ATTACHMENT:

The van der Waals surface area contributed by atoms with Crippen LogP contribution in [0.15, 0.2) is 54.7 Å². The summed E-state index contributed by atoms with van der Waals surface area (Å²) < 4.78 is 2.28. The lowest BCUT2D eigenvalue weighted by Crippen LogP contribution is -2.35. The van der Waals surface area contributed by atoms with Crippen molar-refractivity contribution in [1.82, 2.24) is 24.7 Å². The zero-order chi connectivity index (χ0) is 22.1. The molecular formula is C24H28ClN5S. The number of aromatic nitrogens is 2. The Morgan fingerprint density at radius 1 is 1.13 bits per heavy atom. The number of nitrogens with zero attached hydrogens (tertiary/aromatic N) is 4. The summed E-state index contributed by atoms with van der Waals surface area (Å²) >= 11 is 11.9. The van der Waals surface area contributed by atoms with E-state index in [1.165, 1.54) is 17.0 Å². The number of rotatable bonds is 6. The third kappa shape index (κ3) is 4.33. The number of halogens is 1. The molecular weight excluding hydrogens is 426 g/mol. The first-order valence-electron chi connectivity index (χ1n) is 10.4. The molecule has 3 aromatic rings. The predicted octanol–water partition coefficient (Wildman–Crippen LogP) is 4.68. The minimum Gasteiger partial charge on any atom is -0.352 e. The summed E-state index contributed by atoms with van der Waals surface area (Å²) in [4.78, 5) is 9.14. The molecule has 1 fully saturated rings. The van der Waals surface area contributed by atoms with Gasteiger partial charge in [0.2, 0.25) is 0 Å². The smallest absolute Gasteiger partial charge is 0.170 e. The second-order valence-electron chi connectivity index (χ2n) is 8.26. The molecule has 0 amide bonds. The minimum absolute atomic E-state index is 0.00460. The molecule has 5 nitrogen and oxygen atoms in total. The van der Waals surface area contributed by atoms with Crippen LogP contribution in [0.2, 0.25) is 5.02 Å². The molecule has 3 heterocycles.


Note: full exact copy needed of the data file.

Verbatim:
The van der Waals surface area contributed by atoms with Crippen LogP contribution in [0.15, 0.2) is 54.7 Å². The summed E-state index contributed by atoms with van der Waals surface area (Å²) < 4.78 is 2.28. The lowest BCUT2D eigenvalue weighted by Crippen LogP contribution is -2.35. The van der Waals surface area contributed by atoms with Crippen molar-refractivity contribution in [1.82, 2.24) is 24.7 Å². The zero-order chi connectivity index (χ0) is 22.1. The molecular formula is C24H28ClN5S. The number of aromatic nitrogens is 2. The Morgan fingerprint density at radius 1 is 1.13 bits per heavy atom. The number of nitrogens with zero attached hydrogens (tertiary/aromatic N) is 4. The summed E-state index contributed by atoms with van der Waals surface area (Å²) >= 11 is 11.9. The van der Waals surface area contributed by atoms with E-state index in [1.165, 1.54) is 17.0 Å². The number of rotatable bonds is 6. The third kappa shape index (κ3) is 4.33. The number of halogens is 1. The molecular weight excluding hydrogens is 426 g/mol. The first-order valence-electron chi connectivity index (χ1n) is 10.4. The molecule has 3 aromatic rings. The predicted octanol–water partition coefficient (Wildman–Crippen LogP) is 4.68. The minimum Gasteiger partial charge on any atom is -0.352 e. The summed E-state index contributed by atoms with van der Waals surface area (Å²) in [4.78, 5) is 9.14. The molecule has 1 fully saturated rings. The van der Waals surface area contributed by atoms with Gasteiger partial charge in [0.2, 0.25) is 0 Å². The smallest absolute Gasteiger partial charge is 0.170 e. The second-order valence-electron chi connectivity index (χ2n) is 8.26. The molecule has 0 amide bonds. The minimum absolute atomic E-state index is 0.00460. The molecule has 5 nitrogen and oxygen atoms in total. The van der Waals surface area contributed by atoms with Crippen LogP contribution in [0.2, 0.25) is 5.02 Å². The molecule has 3 heterocycles.